In case you’re wondering how the recent nominees for the Supreme Court have fared before the Senate Judiciary Committee, we offer our “SCOTUS Scorecard” that displays the current committee members’ votes from Justice Ruth Bader Ginsburg through the most recent nominee, Neil Gorsuch.
We offer a thumbnail analysis based on our count of the votes cast for nominees by a president of the opposition party. (Two members, California’s Kamala Harris and New Jersey’s Cory Booker, have not had the opportunity to vote on a Supreme Court nominee and are thus not counted.) Of fourteen votes current Democratic members cast for Republican presidential nominees, only three were “yes” votes to confirm – a unanimous affirmation of Chief Justice John Roberts’ nomination (although we should note that Senators Durbin and Feinstein changed their votes to “no” on the Senate floor). Justices Samuel Alito and Neil Gorsuch garnered no Democratic “yes” votes from current Judiciary members. On the other hand, of twelve votes current Republicans cast for nominees of Democratic administrations, fully half – six votes – were in the affirmative. The only current committee member who has voted in the affirmative across the board for nominees of both parties is Senator Lindsay Graham, the Republican from South Carolina, who votes only on what he regards as barebones qualifications regardless of his own views.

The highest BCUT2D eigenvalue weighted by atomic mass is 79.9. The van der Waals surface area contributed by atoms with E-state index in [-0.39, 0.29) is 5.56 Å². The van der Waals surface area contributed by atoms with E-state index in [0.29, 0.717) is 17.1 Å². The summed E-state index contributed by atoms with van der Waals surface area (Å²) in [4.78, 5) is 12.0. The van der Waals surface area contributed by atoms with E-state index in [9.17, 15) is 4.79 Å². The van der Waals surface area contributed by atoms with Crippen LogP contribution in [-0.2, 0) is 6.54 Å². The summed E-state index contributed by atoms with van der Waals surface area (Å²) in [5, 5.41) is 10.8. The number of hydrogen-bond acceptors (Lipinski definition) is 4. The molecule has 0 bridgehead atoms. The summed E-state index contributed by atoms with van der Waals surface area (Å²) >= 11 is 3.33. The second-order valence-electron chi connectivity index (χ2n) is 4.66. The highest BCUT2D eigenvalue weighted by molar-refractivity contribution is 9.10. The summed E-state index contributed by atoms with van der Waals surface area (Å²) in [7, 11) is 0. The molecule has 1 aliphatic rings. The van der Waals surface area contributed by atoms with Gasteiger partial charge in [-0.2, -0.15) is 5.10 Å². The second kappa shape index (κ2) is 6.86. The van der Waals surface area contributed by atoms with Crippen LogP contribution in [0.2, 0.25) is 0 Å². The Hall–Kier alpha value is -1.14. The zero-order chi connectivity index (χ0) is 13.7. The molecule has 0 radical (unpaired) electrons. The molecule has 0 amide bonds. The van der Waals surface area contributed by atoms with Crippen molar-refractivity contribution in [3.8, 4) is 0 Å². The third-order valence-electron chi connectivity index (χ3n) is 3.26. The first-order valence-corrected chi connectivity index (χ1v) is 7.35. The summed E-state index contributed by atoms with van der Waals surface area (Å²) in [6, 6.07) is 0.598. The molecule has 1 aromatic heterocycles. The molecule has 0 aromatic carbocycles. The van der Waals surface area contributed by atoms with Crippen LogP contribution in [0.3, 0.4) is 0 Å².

Reluctance on the part of Democratic senators to meet with Judge Kavanaugh is becoming apparent, with only three as of this date reportedly expressing interest – Senators Heidi Heitkamp (D-ND), Joe Manchin (D-WV) and Joe Donnelly (D-IN). Perhaps not coincidentally, all three are in tough re-election races in 2018 in states that President Trump won handily. However, none of the Democratic members of the Judiciary have agreed to meet with Judge Kavanaugh at this writing. Insofar as the current Democratic Judiciary Committee members have voted “no” in a bloc recently (against Justice Alito and Justice Gorsuch), it may be too much to expect that they will overcome party pressures and sit down with the nominee ahead of the confirmation hearing.
After the Judiciary Committee’s vote, we will repost this chart with the committee’s votes filled in, as we head to (presumably) a full Senate vote.